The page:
Since I finished my formal professional training at the age of 21 I have worked, and have loved working in an office. It's something I have done full-time for almost 30 years, working as a PA to a variety of successful executives in both the public and private sector. At 50, I retired, only to start all over again studying charity management, and doing office work on a part-time basis so as to have enough spare time to devote to voluntary work, my home and family.
Secretarial skills run in my blood and I love being in the office environment, typing, taking shorthand, organizing, planning, communicating, TIDYING!, making other people's work go smoothly whether you are assisting a Managing Director, switchboard operator or cleaner. I very much enjoy working in an ordered environment and it helps me to work efficiently.
However, where does Our Lord come into all this?
Throughout my career, I really believe that God has put me in the places where he wanted me to be. This is something I believe very strongly and feel that I can find Him at work, and that in the working environment he is calling me to help my work colleagues to find Him.
Every day I pray for my colleagues at work as I pray for my family, because in a way, for many hours a week, they are my family – I talk to them, eat with them, discuss and argue with them. At times, I tell some of them off, but mainly listen to them.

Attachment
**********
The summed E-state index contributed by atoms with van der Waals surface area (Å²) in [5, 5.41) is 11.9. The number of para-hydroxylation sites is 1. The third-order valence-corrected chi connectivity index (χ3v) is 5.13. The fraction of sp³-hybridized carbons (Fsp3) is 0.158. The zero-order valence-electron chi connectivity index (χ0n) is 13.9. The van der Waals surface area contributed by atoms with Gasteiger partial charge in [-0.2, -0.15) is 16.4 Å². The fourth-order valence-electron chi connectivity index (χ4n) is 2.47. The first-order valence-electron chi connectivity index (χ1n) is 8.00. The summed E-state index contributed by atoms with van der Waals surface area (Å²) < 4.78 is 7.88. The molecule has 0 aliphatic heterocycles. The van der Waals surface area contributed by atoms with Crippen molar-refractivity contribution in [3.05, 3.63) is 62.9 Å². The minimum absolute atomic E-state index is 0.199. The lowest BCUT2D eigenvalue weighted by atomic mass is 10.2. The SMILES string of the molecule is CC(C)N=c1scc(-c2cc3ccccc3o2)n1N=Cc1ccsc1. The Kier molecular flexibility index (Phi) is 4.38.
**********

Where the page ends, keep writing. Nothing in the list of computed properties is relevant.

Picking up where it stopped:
One prayer I find which really helps to provide opportunities to begin a conversation about God and spiritual realities is praying to a colleague's Guardian Angel each day. I find that most people really want to speak about God but are afraid to. They fear that I and their peers will label them as religious maniacs if they do open us in this way. These days you only have to admit going to Mass every Sunday to be labelled as ‘religious'.
I've found that the Golden Rule is to treat each person as an individual. First and foremost you need to be a friend to them. They need you to love them as friends really and truly. I've found that by starting at the level of true friendship, along the way, opportunities arise where you can open up and discuss spiritual stuff without fear of you mocking them, or they you. However, for this to happen, you have, at times to be willing to take risks, like mentioning that you went to confession last month. I find that most people are very interested in that, but you do get the odd “mockers”.
In my working life, I try to make use of any opportunity the Holy Spirit sends my way to share my faith. For example, if a girl I know (whom I also know to be a Catholic), tells me that she is living with her boyfriend I can not say “Tut tut”, but I can simply ask her, “Oh, and how does that sit with your faith?”. This way, you have already put the conversation on an important level, with room for discussion and dialogue.
Only two days ago at a work party, over drinks, a girl I was introduced to told me that she and her fiancé were getting married next July and “AS NEITHER OF US BELIEVE ANYTHING”, this wedding was going to be in the Registry Office. “Gosh!”, I said (and I really meant it) “How does it feel, not to believe in ANYTHING?” I paused for a reply from her, but none was forthcoming. “My faith gives me such joy”, I said. After a moment she replied, “I am really jealous of that.” This laid the foundation for further discussion.
You see, instances like that have taught me, that it is easy to mix the human and sublime as Our Lord does and is. That is why it is so important to learn from his example through the Gospels. This is good advice I received from the writings of Saint Josemaría, the Founder of Opus Dei.